Last week we were busy reading application forms for all the latest jobs we have advertised. It was a fascinating time, reading the many hours of work people had put into their applications. I realise that it takes not only time to apply for a new job, but often lots of emotional energy as well. Good people who work in schools often do not want to leave the place where they work because they feel such loyalty to the children, families and colleagues that they work with. I remember leaving each of the jobs that I have had very vividly. When I left Oakfield school in 1992 I cried because that was my first job – I had wanted to be a P.E. teacher since I was about 11 and to have finally made it, I was so proud. When I left St Joseph’s I cried because I had been there 9 years and really felt that I had become the teacher I had always wanted to be. We had been inspected a number of times and done really well, especially in the P.E. department, and back in those days we won lots of sport competitions and trophies and athletic events. Mr Huish, Mr Dixon, Mrs O’Connell, Mr Ouldridge and I were quite a team! We spent many happy hours on the sports field together and we even managed to convince Mr Wells, the then Headteacher, to take a P.E. cover lesson. That was a sight to behold – it was so foggy that you could hardly see the rugby pitches, and it was freezing cold as well, but there was our Headmaster, standing on the field, whistle in hand (and his coat on!) making sure that the P.E. lesson continued, despite the member of staff being off ill. I cried for days when I left my next school, John Cabot Academy in Bristol, because I had made some really great friendships there and been at the school for 12 years through some of the most amazing times of development in education. We changed from being a City Technology College into an Academy. We started the now very successful Cabot Learning Federation. We wrote and taught and sold an amazing new and innovative curriculum for Year 7 students. We built a new part of the school, which housed Year 7, a fitness suite, a dance studio and also some sixth form classrooms. And we changed Principal a number of times, so I had the privilege of working for some really inspirational leaders. And then I cried when I left Nova Hreod, mainly because I was so proud at what a transformation we had made to the school during my time there. I remember in my leaving speech there I used a phrase from Winnie the Pooh who said, “how lucky I am to have something that makes saying goodbye so hard.” I think that sums up leaving any school – most people who work in schools feel this every time they leave somewhere. And the ‘something’ is usually the students that they are going to be leaving behind. And so today and tomorrow, as I prepare to interview the people who have applied for some key non-teaching jobs, I realise that some of the people who are coming to interview maybe actually quite heavy-hearted at the thought of leaving their current school. For those who have been successful in getting an interview and the ones who have already got a job with us, the thought of starting at the Deanery at the very beginning of our journey has far outweighed the heaviness of heart that they might feel. Staff have been attracted to apply because they want to be with us from the start, and set up and establish an amazing school. With our focus on the very highest of expectations for each and every member of our community, this is so important. I have been thinking a lot over the last week about what it really means to “live life in all its fullness” and it is this that we are seeking from each and every member of staff, the desire to be with us as we help every child to understand what this means and to discover in their own way how this can be true for them.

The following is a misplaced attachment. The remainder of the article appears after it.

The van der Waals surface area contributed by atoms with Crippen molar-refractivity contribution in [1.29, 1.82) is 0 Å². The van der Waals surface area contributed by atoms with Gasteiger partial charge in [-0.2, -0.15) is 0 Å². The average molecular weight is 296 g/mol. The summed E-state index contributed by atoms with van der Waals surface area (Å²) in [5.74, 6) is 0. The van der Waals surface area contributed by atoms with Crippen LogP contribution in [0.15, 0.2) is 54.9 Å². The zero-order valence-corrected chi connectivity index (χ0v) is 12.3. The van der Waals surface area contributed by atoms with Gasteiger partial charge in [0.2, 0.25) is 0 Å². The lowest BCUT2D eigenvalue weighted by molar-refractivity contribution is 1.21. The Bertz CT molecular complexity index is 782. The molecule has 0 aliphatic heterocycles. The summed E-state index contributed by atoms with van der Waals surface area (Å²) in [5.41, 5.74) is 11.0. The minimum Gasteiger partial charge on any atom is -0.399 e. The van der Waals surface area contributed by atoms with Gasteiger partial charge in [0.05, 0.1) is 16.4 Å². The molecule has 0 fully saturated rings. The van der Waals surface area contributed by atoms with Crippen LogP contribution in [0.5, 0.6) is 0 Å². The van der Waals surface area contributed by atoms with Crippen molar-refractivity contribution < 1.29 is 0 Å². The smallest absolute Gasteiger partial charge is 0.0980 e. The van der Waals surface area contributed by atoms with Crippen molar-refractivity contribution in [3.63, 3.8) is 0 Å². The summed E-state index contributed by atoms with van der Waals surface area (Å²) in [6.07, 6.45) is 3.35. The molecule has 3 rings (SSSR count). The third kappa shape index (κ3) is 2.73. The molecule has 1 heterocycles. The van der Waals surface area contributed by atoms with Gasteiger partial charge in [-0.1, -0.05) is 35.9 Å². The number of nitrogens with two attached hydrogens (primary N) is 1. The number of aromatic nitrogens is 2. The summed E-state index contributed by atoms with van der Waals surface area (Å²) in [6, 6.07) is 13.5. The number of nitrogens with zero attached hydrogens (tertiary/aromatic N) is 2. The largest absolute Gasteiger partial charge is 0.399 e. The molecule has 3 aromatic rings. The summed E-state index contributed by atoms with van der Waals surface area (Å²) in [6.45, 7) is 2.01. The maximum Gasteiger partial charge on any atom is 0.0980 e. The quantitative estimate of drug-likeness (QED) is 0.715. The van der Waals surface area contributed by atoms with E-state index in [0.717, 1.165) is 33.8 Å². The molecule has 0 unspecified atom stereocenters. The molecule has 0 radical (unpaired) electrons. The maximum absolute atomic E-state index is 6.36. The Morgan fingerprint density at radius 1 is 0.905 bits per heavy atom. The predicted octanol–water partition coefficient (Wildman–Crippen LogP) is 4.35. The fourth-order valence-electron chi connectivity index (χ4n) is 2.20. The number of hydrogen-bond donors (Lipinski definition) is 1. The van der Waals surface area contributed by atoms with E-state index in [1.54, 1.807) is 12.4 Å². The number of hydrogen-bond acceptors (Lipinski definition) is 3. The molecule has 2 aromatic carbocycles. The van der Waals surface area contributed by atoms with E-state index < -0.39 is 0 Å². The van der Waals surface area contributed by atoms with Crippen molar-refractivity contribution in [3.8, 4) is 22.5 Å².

So whilst I know that choosing furniture for the 292 rooms is really important, it goes without saying that I think the choices that we have made and will be making about the staff who will be working at the Deanery are far more important. There have been a lot fewer choices to make about staff (we will be a very small team for a few years), but it really is the people in a school who make a great school. We have met many of our families who are coming to the Deanery and already know we have some super students joining us for their secondary education. As I mentioned when we finished our teacher recruitment, we know we have recruited some exceptional teachers and we now will be making sure that we appoint some amazing staff to support them. You will be finding out more about our staff over the next few weeks, both in this blog and on our website, so keep an eye out for that. And of course, most of the team will be with us for transition evening on the 10th July. Please, if you can, spare a thought for the candidates who we are interviewing over the next couple of days and also the panels who will be conducting the interviews, and if you do, perhaps you would pray for us as we make these final arrangements as the day of opening is now only 78 days away!!!!